EPA - R.I.P.

One of the more interesting green developments in recent months has been Wal-Mart’s decision to initiate greater sustainability standards in the products they’ll purchase and re-sell.

One of the more interesting green developments in recent months has been Wal-Mart’s decision to initiate greater sustainability standards in the products they’ll purchase and re-sell. I’ll abstain from sharing the inter-office banter that has pitted my colleagues Luke and Carrie against me regarding this topic, but instead offer some thoughts on the interesting precedent this could set for processors.

Back in 1970 when the Environmental Protection Agency (EPA) was born, it represented a positive and vitally necessary government entity that helped consolidate several legislative and monitoring bodies, while simultaneously granting some teeth in holding notorious polluters accountable. In some cases, the actions of the EPA were more educational, but perhaps its most important role was simply generating greater notoriety of the wrong-doers. Unfortunately, it soon became another example of a good government initiative that’s been poorly executed.

As its reach, power and overall size has grown, so has the EPA’s bureaucratic operating dynamics. It’s now seemingly filled with fewer individuals actually concerned about ways to “protect human health and to safeguard the natural environment,” and more politicians interested in fostering relationships and covering their own backsides. That’s why for the better part of the last 15 years the California Air Resources Board (CARB) has been the de facto legislative branch of the U.S. EPA in all things emissions-related. Basically, they let CARB break through any barriers on the West Coat and use that as a gauge for the rest of the country.

These dynamics, along with stronger public sentiment and greater corporate responsibility towards environment issues, is why I think it’s time to significantly restructure and refocus the EPA.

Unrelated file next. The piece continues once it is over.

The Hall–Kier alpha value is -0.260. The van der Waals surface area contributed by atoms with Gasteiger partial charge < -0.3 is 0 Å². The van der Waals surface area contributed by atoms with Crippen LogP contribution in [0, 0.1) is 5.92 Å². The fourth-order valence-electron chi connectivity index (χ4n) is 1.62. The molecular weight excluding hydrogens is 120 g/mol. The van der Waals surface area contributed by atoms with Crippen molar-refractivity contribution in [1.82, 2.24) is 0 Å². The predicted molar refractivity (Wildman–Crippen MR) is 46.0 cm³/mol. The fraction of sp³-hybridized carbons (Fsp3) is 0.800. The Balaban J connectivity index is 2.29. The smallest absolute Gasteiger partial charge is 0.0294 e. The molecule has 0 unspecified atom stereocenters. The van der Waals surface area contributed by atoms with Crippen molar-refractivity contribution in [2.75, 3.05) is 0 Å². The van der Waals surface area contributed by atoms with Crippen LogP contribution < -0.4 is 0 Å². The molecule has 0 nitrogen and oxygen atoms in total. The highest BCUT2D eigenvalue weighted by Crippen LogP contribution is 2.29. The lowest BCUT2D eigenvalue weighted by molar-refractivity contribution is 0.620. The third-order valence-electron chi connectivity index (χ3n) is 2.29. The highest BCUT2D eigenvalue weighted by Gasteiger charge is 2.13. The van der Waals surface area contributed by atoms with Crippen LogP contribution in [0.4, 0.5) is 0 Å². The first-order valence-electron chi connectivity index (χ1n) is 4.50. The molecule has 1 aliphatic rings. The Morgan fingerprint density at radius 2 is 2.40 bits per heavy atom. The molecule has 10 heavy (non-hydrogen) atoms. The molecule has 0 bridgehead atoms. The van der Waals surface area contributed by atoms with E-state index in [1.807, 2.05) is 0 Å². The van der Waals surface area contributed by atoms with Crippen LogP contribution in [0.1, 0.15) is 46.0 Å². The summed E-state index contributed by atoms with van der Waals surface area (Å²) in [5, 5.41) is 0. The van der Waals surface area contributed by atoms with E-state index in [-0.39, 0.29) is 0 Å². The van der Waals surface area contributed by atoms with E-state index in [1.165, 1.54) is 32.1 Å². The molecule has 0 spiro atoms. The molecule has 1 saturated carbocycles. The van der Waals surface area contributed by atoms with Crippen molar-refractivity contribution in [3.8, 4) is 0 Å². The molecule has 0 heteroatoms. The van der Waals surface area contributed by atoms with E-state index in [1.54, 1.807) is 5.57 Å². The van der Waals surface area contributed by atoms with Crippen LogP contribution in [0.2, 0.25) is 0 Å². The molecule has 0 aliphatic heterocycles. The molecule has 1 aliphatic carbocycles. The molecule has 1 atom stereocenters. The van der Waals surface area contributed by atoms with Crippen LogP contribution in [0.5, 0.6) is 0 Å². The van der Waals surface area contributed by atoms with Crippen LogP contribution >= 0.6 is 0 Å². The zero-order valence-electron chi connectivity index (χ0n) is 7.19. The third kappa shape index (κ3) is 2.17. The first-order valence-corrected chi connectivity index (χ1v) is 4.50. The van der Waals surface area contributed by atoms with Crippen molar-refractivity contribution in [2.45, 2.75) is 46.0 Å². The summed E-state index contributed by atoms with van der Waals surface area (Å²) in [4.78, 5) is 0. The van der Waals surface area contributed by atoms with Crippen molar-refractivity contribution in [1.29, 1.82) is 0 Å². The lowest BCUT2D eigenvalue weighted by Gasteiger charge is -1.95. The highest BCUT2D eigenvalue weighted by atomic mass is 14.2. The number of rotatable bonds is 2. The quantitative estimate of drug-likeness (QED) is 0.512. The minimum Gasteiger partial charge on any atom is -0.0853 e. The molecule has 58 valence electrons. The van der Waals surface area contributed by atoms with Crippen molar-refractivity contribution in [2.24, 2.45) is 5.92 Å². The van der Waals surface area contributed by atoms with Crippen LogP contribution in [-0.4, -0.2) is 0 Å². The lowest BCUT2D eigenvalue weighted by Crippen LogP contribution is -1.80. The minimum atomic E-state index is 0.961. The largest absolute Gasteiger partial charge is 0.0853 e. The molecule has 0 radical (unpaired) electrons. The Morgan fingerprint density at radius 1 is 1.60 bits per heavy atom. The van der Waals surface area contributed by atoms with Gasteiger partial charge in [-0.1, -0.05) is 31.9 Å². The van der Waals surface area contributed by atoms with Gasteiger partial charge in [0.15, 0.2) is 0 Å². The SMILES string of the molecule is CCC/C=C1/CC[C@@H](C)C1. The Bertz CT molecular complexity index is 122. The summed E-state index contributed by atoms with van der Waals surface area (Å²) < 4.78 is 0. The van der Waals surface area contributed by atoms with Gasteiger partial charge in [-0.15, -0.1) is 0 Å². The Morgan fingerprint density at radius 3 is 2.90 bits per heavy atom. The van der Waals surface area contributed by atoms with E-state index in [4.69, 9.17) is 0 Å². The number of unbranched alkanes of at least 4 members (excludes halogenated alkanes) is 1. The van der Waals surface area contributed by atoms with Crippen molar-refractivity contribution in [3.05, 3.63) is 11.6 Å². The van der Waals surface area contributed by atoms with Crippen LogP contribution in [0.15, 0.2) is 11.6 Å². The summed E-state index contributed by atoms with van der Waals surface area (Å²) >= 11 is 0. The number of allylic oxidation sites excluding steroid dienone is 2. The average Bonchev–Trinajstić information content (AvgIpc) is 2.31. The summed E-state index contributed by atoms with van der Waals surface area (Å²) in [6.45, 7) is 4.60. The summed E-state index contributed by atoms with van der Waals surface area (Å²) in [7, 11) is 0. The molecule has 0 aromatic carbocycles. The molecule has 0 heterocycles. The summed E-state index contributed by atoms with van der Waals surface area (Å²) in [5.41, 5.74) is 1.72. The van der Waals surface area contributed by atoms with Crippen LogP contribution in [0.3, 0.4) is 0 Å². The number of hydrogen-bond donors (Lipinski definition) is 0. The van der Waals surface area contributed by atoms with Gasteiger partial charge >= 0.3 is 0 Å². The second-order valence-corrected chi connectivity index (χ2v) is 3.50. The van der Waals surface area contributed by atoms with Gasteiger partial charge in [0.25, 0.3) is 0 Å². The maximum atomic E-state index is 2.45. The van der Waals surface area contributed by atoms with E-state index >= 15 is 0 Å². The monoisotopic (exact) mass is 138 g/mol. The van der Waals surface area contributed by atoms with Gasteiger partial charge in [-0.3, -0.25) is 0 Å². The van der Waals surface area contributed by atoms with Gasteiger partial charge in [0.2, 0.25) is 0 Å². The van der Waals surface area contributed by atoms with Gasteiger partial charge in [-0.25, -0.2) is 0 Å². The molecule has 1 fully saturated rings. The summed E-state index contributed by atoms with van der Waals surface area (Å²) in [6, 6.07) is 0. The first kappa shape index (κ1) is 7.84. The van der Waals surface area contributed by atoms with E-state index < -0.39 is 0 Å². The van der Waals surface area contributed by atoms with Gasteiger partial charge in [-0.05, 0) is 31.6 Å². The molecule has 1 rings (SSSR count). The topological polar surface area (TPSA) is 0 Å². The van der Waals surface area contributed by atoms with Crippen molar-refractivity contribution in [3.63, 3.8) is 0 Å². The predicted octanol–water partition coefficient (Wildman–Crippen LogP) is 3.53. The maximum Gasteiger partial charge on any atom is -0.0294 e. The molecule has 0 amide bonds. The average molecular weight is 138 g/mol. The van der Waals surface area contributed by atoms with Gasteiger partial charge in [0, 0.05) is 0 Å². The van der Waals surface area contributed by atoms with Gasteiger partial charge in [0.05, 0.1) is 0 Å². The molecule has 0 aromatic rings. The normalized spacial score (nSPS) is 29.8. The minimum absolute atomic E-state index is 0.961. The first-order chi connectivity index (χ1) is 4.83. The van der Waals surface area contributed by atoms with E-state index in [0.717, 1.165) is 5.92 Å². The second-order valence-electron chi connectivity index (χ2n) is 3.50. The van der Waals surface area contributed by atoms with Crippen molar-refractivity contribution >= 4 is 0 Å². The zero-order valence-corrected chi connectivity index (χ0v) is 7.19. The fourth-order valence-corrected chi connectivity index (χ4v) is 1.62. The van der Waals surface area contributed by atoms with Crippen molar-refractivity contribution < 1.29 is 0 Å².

As a legislative body it has been constantly weakened by the ability of politicians and lobbyists to do what they do best — make deals that best suit their individual constituency. In some cases this means taking a very strong stand, such as with the use of mercury in industrial applications. But in too many cases, such as REACH and RoHS-like standards in select U.S. geographies and in dealing with air quality issues, they’re all too willing to defer to local agencies. I’m not saying these are bad practices, but if these are representative of their SOPs, then why is this agency still considered a viable federal organization with an annual operating budget of nearly $4 billion?

In my opinion, Wal-Mart hasn’t taken their sustainability efforts public in order to showcase an undying love for the planet. They’re doing it because they know it will generate overwhelmingly positive good will from consumers and great public relations exposure from the press. So instead of allowing the EPA to gobble up huge amounts of taxpayer dollars to effectively waffle on the most pressing issues, I think they could be downsized and used more effectively to simply promote the right- and wrong-doings of companies. This would allow local agencies and corporations to work together in handling any corrective actions. After all, would you buy from a supplier that has been exposed for environmental shortcomings and risk the fallout from your customers?

Compliance is expensive for processors, but not nearly as costly as negative sentiment from those who can impact purchasing decisions or provide influence within their geographic community. So instead of letting the EPA continue in their inconsistent and politically motivated course, maybe it’s time to let business police itself a little more. The funds that are left after right-sizing the EPA and transitioning it from a levier of fines to a congressional reporting committee could then be funneled to the processing and manufacturing communities in helping them to resolve their environmental issues. The threat of negative publicity alone would scare any on the cusp of taking environmental shortcuts to stay on the straight and narrow.

While government compliance in some manner will always be necessary, I think we operate in an age in which industry has been educated enough to know the need for and residual benefits of policing themselves. Thanks for the early work, EPA, and your long-term impact, but the time is right to transition your structure and let industry govern itself.

 Let me know what you think at [email protected].